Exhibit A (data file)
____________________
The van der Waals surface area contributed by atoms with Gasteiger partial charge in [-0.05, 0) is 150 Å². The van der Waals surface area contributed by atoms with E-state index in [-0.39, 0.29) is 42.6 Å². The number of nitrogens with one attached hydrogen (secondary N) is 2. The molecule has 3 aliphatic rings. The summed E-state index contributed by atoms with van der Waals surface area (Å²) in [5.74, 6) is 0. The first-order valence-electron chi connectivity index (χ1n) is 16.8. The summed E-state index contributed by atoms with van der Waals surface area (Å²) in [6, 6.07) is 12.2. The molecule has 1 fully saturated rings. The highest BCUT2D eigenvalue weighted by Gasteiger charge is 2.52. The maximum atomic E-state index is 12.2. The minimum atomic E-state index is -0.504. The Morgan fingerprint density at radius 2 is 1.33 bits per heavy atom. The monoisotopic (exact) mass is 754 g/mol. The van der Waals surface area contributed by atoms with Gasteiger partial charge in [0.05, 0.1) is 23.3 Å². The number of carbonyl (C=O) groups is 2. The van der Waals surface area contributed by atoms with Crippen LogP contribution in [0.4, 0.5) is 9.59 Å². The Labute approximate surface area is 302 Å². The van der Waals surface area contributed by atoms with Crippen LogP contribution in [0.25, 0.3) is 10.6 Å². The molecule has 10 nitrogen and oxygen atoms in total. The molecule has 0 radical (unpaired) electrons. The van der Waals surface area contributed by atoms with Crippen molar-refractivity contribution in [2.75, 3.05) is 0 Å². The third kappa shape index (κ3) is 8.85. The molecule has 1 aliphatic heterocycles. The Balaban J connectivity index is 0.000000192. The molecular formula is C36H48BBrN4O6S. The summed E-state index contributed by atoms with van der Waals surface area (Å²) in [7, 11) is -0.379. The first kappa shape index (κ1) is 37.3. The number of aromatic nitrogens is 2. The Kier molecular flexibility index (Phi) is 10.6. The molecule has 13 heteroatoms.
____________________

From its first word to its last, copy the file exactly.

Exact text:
The van der Waals surface area contributed by atoms with Gasteiger partial charge in [-0.05, 0) is 150 Å². The van der Waals surface area contributed by atoms with E-state index in [-0.39, 0.29) is 42.6 Å². The number of nitrogens with one attached hydrogen (secondary N) is 2. The molecule has 3 aliphatic rings. The summed E-state index contributed by atoms with van der Waals surface area (Å²) in [5.74, 6) is 0. The first-order valence-electron chi connectivity index (χ1n) is 16.8. The summed E-state index contributed by atoms with van der Waals surface area (Å²) in [6, 6.07) is 12.2. The molecule has 1 fully saturated rings. The highest BCUT2D eigenvalue weighted by Gasteiger charge is 2.52. The maximum atomic E-state index is 12.2. The minimum atomic E-state index is -0.504. The Morgan fingerprint density at radius 2 is 1.33 bits per heavy atom. The monoisotopic (exact) mass is 754 g/mol. The van der Waals surface area contributed by atoms with Gasteiger partial charge in [0.05, 0.1) is 23.3 Å². The number of carbonyl (C=O) groups is 2. The van der Waals surface area contributed by atoms with Crippen LogP contribution in [0.4, 0.5) is 9.59 Å². The Labute approximate surface area is 302 Å². The van der Waals surface area contributed by atoms with Crippen LogP contribution in [0.25, 0.3) is 10.6 Å². The molecule has 10 nitrogen and oxygen atoms in total. The molecule has 0 radical (unpaired) electrons. The van der Waals surface area contributed by atoms with Crippen molar-refractivity contribution in [2.75, 3.05) is 0 Å². The third kappa shape index (κ3) is 8.85. The molecule has 1 aliphatic heterocycles. The Balaban J connectivity index is 0.000000192. The molecular formula is C36H48BBrN4O6S. The summed E-state index contributed by atoms with van der Waals surface area (Å²) in [7, 11) is -0.379. The first kappa shape index (κ1) is 37.3. The number of aromatic nitrogens is 2. The Kier molecular flexibility index (Phi) is 10.6. The molecule has 13 heteroatoms.